Accuracy of a no-biopsy approach for the diagnosis of coeliac disease across different adult cohorts

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Currently, most patients with suspected coeliac disease (CD) are screened using serological markers. However, these markers are not 100% specific for detecting coeliac lesions and positive coeliac serology is confirmed using a duodenal biopsy. However, variability in the interpretation of histological samples also exists and therefore the identification of a non-invasive approach to CD diagnosis is of interest, especially given the adoption of such an approach in the European Society for the study of Paediatric Gastroenterology, Hepatology & Nutrition (ESPGHAN) guidelines for paediatric patients. A recent update to the guidelines has removed the need for HLA testing and the presence of symptoms in the diagnostic pathway, underlining the specificity of a serology-based approach for the diagnosis of paediatric CD. Studies have suggested using tTG levels of ≥10 X ULN could be predictive of CD in adults & this approach has been adopted into national guidance in Finland. The aim of this study was to assess whether a tTG level of  ≥10 X ULN could be sufficient for detecting mucosal abnormalities associated with CD and to determine the diagnostic yield of this approach across different adult cohorts.

This study compromised three adult cohorts. Cohort 1 (n=740) comprised a prospective analysis of consecutive adult patients assessed in the specialist CD clinic at the Royal Hallamshire Hospital (RHH), UK from 2008-2019 who had a serum IgA tTG test & duodenal biopsy within 6 weeks of each other, no previous CD diagnosis & naivety to a gluten-free diet (GFD) & IgA competency. This group was considered as having high clinical suspicion for CD. Cohort 2 (n=532) compromised a retrospective analysis of a prospectively recruited cohort referred for upper GI endoscopy at RHH, UK due to GI complaints as well as general referrals. This cohort was considered as having a low clinical suspicion for CD.  Cohort 3 (n=145) compromised a retrospective analysis of adult patients with raised tTG titres from multiple sites involving 8 countries.

The prevalence of CD in cohort 1 was 93% (690/740 patients). Altogether, 51% (380/740) had tTG titres of ≥10 X ULN and 98.7% (375/380) had Marsh 3 lesions.  Based on this, the positive predictive value (PPV) of tTG values of ≥10 X ULN at predicting mucosal abnormalities with villous atrophy was 98.7%. Within this cohort, two tTG assays were used to test tTG titres and the differences were evaluated. Analysis showed that the differences in the predictive value of the tests, applying a 10 X ULN cut off were 98.1% for Marsh 3 lesions in cohort 1A but 100% in cohort 1B.

Following exclusion criteria being applied, 532 patients were included in cohort 2. The prevalence of CD was 3.2%. Altogether, 1.7% (9/532) had tTG titres of ≥10 X ULN. All 9 patients were also EMA positive. Of the 532 cohort 2 patients, 523 had tTG titres < 10 X ULN; of those 1.7% had Marsh 3 lesions; 6.3% had Marsh 1-2 lesions and 92% had Marsh ) lesions. Therefore, the PPV of tTG values of ≥10 X ULN at predicting individuals with Marsh 3 was 100%.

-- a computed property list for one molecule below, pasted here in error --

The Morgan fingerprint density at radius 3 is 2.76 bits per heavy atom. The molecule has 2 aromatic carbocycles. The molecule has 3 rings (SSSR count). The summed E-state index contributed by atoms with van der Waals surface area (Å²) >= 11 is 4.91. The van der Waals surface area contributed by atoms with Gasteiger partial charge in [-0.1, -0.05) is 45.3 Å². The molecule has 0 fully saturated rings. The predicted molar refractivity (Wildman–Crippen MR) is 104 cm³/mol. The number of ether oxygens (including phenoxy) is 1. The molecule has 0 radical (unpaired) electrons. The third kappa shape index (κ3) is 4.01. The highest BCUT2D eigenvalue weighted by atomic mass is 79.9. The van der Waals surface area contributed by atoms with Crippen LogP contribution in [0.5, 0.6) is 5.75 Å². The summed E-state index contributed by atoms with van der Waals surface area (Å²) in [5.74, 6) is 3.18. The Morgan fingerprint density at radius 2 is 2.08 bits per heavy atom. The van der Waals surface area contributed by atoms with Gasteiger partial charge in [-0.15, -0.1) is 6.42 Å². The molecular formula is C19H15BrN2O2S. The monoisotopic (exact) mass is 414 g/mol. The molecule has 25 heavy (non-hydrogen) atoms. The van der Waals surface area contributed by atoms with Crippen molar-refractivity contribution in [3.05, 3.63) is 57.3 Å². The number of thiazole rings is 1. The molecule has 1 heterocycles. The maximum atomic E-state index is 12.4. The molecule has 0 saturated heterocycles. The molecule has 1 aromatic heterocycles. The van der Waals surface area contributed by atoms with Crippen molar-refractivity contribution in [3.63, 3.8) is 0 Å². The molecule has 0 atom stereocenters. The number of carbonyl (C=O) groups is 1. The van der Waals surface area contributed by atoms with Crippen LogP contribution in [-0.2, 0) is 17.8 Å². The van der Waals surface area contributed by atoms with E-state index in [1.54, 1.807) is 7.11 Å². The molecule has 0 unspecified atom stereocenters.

The prevalence of CD in cohort 3 was 92% (133/145 patients). Of the 145 patients, 29% had tTG titres ≥10 X ULN, of which 95.2% had Marsh 3 lesions. 103 of the 145 patients (71%) had tTG titres < 10 X ULN; of those 90.3% patients had Marsh 3 lesions; 5.8% had Marsh 1-2 lesions and 3.9% had Marsh 0 lesions. Based on this data, the predictive value of using a 10 X ULN threshold level at detecting patients with Marsh 3 lesions was 95.2%.

In total, 1417 patients were included in this study. 30% of patients had tTG titres of ≥10 X ULN, of which 98% had Marsh 3 lesions on duodenal biopsy and so met the characteristic mucosal changes that are required for the diagnosis of CD. This is therefore supportive of a no-biopsy approach for the diagnosis of CD in adults.

The results of this study indicate that tTG titres of ≥10 X ULN are equally good at predicting Marsh 3 lesions in the setting of both low and high disease pretest probability/prevalence and can be used as part of a no-biopsy diagnostic pathway. However, the authors still advocate that diagnosis of CD is made in secondary rather than primary care and the results are not applicable to screening the general population for a diagnosis of CD. A key issue of implementing this pathway is the variability and lack of standardisation  between tTG assays which increases the chance of misdiagnosis if using a uniform threshold.

The applicability of no-biopsy approach for the diagnosis of CD in adults is not as straightforward as in children, due to the need for a biopsy to be performed still in some cases such as the presence of red-flag symptoms. However, the data from this study shows that anti-tTG titres ≥10 X ULN perform well as identifying adults with histological changes associated with CD and are supportive of a no-biopsy strategy in adult gastroenterology. This approach has both patient and health economic associated benefits and validation, at a local level, of assay-specific thresholds would achieve the greatest impact.


Penny HA, et al. Gut 2020;0:1–8. doi:10.1136/gutjnl-2020-320913 1